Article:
If the population accepts the initiative, it would still have to be implemented on a statutory level. If the initiative does not reach the majority of votes, the indirect counter-proposal will be adopted (subject to a referendum). The reporting and due diligence obligations would then need to be observed for the first time in the financial year commencing one year after the entry into effect.

KKS counter1. Key elements of the Initiative-proposal

The RBI seeks to introduce a new article 101a to the Federal Constitution. This article proposes the following key requirements for companies with registered office, central administration or principal place of business in Switzerland (Swiss companies) :
– Respect all internationally recognized human rights and international environmental standards in Switzerland and abroad and ensure that companies under their (actual) control do the same.
– Conduct appropriate due diligence with respect to risks to human rights and the environment by identifying actual and potential impacts, take measures to prevent and cease existing violations, and report on such measures. These obligations extend to controlled companies (subsidiaries and suppliers).
– Accept liability for damage caused by companies under their control by violation of internationally recognized human rights and international environmental standards in the course of business, unless they prove to have complied with their due diligence obligations (reversal of the burden of proof).

The Swiss Parliament supports the main goal of the initiative that is the respect for human rights and the environmental through business, but concluded that the initiative went too far and would significantly weaken the attractiveness for Switzerland as a business hub. Instead, it supports the indirect counter-proposal.

2. Key elements of the indirect counter-proposal

Non-financial reporting duties

A new proposed provision in article 964bis ff. of the Swiss Code of Obligations would require public companies, banks, insurance companies and other supervised companies in the financial sector, which together with controlled companies in Switzerland and abroad (the Group) :
(i) have at least 500 full-time employees on annual average, and
(ii) exceed either total assets of CHF 20 million or revenues of CHF 40 million, to report annually on non-financial matters in a separate report.
These provisions are in line with the Non-Financial Reporting Directive of the EU.

The report must contain information necessary to understand the Group’s business development, performance, position and impact of its activity on environmental (incl. CO2 targets), social, employee, human rights and anti-corruption topics. The report has to include but is not limited to a description of :
(i) the business model,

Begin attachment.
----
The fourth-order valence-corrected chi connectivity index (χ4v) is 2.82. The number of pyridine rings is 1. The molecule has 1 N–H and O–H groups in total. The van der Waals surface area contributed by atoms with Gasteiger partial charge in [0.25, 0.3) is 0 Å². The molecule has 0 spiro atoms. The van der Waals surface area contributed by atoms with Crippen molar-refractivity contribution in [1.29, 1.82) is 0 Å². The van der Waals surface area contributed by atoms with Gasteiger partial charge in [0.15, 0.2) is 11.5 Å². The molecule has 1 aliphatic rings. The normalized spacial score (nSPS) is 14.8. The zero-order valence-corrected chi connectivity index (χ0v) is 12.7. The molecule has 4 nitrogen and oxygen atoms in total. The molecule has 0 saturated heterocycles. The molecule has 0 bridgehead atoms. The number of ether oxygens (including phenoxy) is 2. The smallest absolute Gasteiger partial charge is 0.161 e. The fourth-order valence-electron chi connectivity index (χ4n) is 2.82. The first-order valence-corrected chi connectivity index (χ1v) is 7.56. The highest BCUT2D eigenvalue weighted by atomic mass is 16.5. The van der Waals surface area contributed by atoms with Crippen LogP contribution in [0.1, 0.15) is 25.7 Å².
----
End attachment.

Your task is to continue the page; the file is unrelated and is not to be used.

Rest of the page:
(ii) policies pursued and due diligence carried out,
(iii) main risks resulting from the Group’s own operations and, where relevant and proportionate, from its business relationships, products or services,
(iv) measures taken and assessed, and
(v) the main non-financial key performance indicators.

The report may be based on national, European or international reporting standards, such as the OECD guidelines for multinational enterprises or the standards of the Global Reporting Initiative (GRI) among others. A reporting company may choose not to report on topics with respect to which the Group does not pursue policies. This would, however, require the report to provide a clear and reasoned explanation. Furthermore, the report is subject to approval by the board of directors and by the general meeting of shareholders but it does not need to be audited.

Due diligence obligations in connection with conflict minerals and child labor

Swiss Companies that (i) import or process minerals or metals containing tin, tantalum, tungsten or gold from conflict or high-risk areas, or (ii) offer products or services where there are reasonable grounds to suspect that child labor was involved, are subject to special due diligence and related reporting obligations with respect to their supply chain. The Federal Council may define certain exceptions.
Companies would be required to implement a management system with a defined supply chain policy and a system to trace back the supply chain, identify and assess actual and potential risks of adverse impacts in their supply chain, implement a risk management plan with measures to prevent or mitigate such risks, and issue an annual report on the compliance with these obligations. Additionally, companies importing or processing minerals or metals must appoint an independent third party to carry out audits on the compliance with the abovementioned obligations.